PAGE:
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Let $P = [p_{ij}]_{1 \leqslant i,j \leqslant m} \geqslant 0$ a primitive and irreducible matrix. And $P^k > 0$ for some $k.$ Prove that $ P^{k+i} > 0, i =1,2, \dots.$

I have used a hint suggested by N.S below and wrote this proof what do you think?

By the irreducibility of $P \geqslant 0$ there exists a permutation matrix $M$ (an identity matrix whose rows and columns have been reordered) such that $MP$ can be written in the form $ MP = \begin{pmatrix} P_{11} & 0 \\ P_{21} & P_{22} \end{pmatrix}$ where $P_{11}$ and $P_{22}$ are square matrices. This implies $ P = M^{-1}\begin{pmatrix} P_{11} & 0 \\ P_{21} & P_{22} \end{pmatrix}.$ The matrix $P$ has at least a non-zero element (which is in fact positive) in each row, thus we use this fact in the proof below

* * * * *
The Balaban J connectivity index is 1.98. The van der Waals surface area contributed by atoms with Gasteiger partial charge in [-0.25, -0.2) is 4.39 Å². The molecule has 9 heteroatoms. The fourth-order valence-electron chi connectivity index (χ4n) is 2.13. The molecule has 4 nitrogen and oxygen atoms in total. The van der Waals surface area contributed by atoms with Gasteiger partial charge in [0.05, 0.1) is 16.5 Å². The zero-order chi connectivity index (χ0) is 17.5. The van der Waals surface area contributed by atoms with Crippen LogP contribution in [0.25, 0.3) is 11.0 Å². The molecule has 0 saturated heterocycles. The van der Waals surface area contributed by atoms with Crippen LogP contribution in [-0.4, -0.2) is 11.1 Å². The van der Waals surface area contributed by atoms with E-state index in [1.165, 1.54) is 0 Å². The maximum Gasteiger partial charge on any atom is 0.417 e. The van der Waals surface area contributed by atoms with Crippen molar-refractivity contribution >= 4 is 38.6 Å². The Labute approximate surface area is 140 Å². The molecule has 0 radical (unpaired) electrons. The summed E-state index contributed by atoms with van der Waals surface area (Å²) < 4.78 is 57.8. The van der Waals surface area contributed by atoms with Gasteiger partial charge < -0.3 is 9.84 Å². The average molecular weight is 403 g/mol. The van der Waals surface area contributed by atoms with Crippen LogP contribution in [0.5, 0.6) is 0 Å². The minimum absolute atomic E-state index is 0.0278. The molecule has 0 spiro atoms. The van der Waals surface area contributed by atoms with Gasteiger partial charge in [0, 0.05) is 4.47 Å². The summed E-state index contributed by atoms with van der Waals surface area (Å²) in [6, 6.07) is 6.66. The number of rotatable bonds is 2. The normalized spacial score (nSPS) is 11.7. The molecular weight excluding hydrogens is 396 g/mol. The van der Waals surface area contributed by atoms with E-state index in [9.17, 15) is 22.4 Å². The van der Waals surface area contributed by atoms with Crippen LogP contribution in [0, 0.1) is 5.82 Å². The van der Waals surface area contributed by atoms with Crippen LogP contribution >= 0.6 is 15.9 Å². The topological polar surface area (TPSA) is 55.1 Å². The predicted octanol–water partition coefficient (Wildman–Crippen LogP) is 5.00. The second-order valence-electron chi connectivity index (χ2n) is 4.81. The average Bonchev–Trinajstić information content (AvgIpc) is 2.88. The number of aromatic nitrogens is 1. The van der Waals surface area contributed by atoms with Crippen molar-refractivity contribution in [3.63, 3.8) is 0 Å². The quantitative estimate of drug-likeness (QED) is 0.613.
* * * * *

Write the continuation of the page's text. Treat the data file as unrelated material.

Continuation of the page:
We have $P^k >0.$ At $i=1$ we have $P^{k+1} = P P^k > 0.$ We assume at $i$ that we have $P^{k+i} >0.$ Thus at $i+1$ we have $ P^{k+i+1} = PP^{k+i} > 0.$ This is correct for all $i = 1,2, \dotsm$

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Haven't you mixed up reducibilty and irreducibility in the above? –  Geoff Robinson Jul 12 '12 at 19:09
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1 Answer

Hint Prove first that any row of $P$ has a non-zero element. Then

$P^{k+i+1}=PP^{k+i}$

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Well, its N.S due to the irreducibility right? –  Zizo Dec 10 '11 at 15:30
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